How does Augustanahof demonstrate conviviality?

When you look at the building, you can say, well, we saved a holy place. The original church Augustanakerk was built in 1957, and it was used by the Lutheran and the Reformed Pniël congregations in western Amsterdam. But as the congregations shrank due to changing neighborhoods the church gave up the building in 2014. We [Lutheran Diaconie in Amsterdam] purchased it with the goal of developing it into a place where people can look after each other and the community in the neighborhood.

The 16 rental apartments are occupied by people from different Christian backgrounds, elders and young people, and one is reserved as a guest house for temporary stays of young refugees. Our oldest resident is 99 years, this used to be her church, now she lives there. The youngest is a couple in their mid-twenties. There is a common room where residents, diaconal workers and people from the neighborhood can meet. Every week 40-50 people, all volunteers, show up for a community meal here. In the coronavirus times we cook ‘meals to go’ or deliver at home. The residents make a commitment to what we call the ‘Rule of the Augustanahof’ that includes volunteer activities, prayer, group dinner once a month, and care for the common rooms. That is a contribution to the city and to the neighborhood.

There are many beautiful stories to share, like that of a young refugee who had stayed in one of the guesthouses for three months before he found his own housing. During the difficult times of COVID-19, he came back, twice a week, but to bring 200 meals for elders and others who needed assistance. He said he wanted to give back to the church. When I hear a senior citizen saying: “Ah, the refugee brings me a meal every week,” then something is changing.

In the end, it is still a holy place with a small chapel. Since February, during the pandemic, we opened it every day, offering a place for reflection, to light a candle and have some silence.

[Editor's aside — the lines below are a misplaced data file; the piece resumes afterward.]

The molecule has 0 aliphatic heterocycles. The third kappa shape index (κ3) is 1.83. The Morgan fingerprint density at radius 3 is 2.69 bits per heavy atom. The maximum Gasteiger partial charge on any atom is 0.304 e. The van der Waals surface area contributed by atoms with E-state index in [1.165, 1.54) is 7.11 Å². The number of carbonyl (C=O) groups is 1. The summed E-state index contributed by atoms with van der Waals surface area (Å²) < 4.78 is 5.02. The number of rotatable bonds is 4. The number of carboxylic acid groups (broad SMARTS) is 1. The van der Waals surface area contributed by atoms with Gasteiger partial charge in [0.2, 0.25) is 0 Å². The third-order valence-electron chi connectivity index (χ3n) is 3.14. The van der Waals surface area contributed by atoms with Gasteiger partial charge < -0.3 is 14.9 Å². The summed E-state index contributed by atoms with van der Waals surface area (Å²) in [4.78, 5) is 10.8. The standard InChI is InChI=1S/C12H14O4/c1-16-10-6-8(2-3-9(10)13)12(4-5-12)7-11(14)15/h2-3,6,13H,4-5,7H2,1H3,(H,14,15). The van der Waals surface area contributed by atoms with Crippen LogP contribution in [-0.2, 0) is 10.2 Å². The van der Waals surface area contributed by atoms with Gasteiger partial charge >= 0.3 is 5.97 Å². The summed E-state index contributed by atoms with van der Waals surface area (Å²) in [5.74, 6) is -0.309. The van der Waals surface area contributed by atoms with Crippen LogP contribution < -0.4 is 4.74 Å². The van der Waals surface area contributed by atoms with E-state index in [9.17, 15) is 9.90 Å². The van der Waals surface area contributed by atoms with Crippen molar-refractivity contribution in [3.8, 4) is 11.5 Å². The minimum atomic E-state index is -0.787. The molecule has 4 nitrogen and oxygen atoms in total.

What could other LWF member churches learn from this approach?

Some of the major lessons for me include the importance of investing in relationships in your neighborhoods. Another is the value of projects and programs with attention to the long-term process instead of just the products, such as diaconal entrepreneurship with the real estate of the church. We need to learn to put questions that people struggle with on the agenda, for example liturgy, how do we speak as a church, how do we dialogue? I have seen that it is possible to make safe places for people who are likely to feel excluded —migrants, refugees, LGBTQ+, and to engage with those who are afraid of the stranger. And, everyone can make a contribution, don’t be shy, be faithful in the small.

 PKN/Hanne Wilzing

Participants in the 2019 Seeking Conviviality workshop on the topic “People on the Move - Responding to Growing Diversity,” held in Amsterdam, Netherlands. Photo: PKN/Hanne Wilzing

It was a huge privilege to be part of the Solidarity Group of the European Diaconal Process. We got to know each other as brothers and sisters in other countries, dealing with the same questions, and that is empowering. It helps you to look further than your own community, your own city, your country and Oikumene.

 

Conviviality – Stories of diaconal life in diversity from LWF’s European regions


** The Lutheran Diaconie is part of the Lutheran Church in Amsterdam, which is affiliated to the Protestant Church in The Netherlands, a member church of the LWF